Therapeutic Importance Of Habit





The most important therapeutic element in the formation of good

habits, mental and physical, is that habit does away with the

necessity for conscious regulation of many details of life. Without

habits of doing things, we have to make numerous decisions and keep on

making them under conditions that require special effort and waste of

energy. When habit asserts itself, there is little or no difficulty.

Habits of living in airy rooms, of taking exercise, of food regulation

as to quantity and quality, of methods of taking food as regards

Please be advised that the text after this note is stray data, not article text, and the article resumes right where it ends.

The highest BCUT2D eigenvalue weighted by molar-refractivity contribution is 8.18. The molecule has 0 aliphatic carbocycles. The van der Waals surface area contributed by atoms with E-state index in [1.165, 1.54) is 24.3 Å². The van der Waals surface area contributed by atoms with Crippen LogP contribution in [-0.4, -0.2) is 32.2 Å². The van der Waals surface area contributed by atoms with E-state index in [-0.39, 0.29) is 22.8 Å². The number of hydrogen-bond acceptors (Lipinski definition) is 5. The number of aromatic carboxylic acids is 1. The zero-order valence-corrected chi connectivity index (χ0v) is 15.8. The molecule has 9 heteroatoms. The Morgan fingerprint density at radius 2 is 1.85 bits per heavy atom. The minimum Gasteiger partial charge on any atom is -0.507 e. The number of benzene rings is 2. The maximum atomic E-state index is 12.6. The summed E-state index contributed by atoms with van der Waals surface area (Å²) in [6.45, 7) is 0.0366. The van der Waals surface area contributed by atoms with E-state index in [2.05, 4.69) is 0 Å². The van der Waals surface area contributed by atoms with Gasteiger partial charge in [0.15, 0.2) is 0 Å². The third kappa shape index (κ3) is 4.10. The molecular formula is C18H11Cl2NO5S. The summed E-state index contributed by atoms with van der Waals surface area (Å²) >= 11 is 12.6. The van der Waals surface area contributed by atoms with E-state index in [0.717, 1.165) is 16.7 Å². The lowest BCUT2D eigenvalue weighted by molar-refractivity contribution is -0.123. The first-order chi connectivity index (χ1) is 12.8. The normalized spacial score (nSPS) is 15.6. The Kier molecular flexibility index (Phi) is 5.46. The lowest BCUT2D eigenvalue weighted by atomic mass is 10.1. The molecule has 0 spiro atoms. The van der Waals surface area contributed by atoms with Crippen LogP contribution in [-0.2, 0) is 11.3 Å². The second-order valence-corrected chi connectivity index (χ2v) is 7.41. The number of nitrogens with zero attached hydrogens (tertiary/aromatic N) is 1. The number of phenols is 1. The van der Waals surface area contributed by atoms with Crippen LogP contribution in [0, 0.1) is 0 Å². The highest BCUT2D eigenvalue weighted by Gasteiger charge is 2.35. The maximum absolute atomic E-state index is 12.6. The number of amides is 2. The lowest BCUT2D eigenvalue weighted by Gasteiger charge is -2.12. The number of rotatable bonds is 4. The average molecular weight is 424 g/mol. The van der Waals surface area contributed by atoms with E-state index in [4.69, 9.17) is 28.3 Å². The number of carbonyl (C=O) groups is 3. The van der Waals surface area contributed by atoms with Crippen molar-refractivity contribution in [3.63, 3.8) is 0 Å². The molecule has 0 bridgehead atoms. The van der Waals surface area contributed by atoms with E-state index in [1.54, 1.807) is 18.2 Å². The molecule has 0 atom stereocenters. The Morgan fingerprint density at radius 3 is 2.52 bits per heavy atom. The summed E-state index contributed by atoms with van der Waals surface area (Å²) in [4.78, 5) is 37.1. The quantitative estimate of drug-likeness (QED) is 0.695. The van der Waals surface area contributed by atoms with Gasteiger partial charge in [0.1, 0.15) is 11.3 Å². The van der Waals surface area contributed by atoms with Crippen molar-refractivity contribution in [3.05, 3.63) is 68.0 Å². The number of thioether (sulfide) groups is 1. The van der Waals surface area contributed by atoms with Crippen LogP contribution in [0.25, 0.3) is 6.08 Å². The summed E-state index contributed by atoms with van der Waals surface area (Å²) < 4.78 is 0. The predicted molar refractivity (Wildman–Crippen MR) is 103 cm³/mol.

mastication, the quantity of fluid ingested, the hours of meals and

the like, can all be formed and then followed without effort. Just

inasmuch as life can be ruled by habit, nerve force is conserved. This

is as true for our attitude towards life, our disposition and

consequently our satisfaction with life, as for anything else that we

do. Habitual cheerfulness, habitual readiness to make allowance for

others and to be helpful to them, habitual self-control--all of these

things can be cultivated. Properly cultivated, they save much of the

wear and tear of life, and make for contentment and happiness much

more than many of the things for which men strive so anxiously because

they seem to promise happiness.





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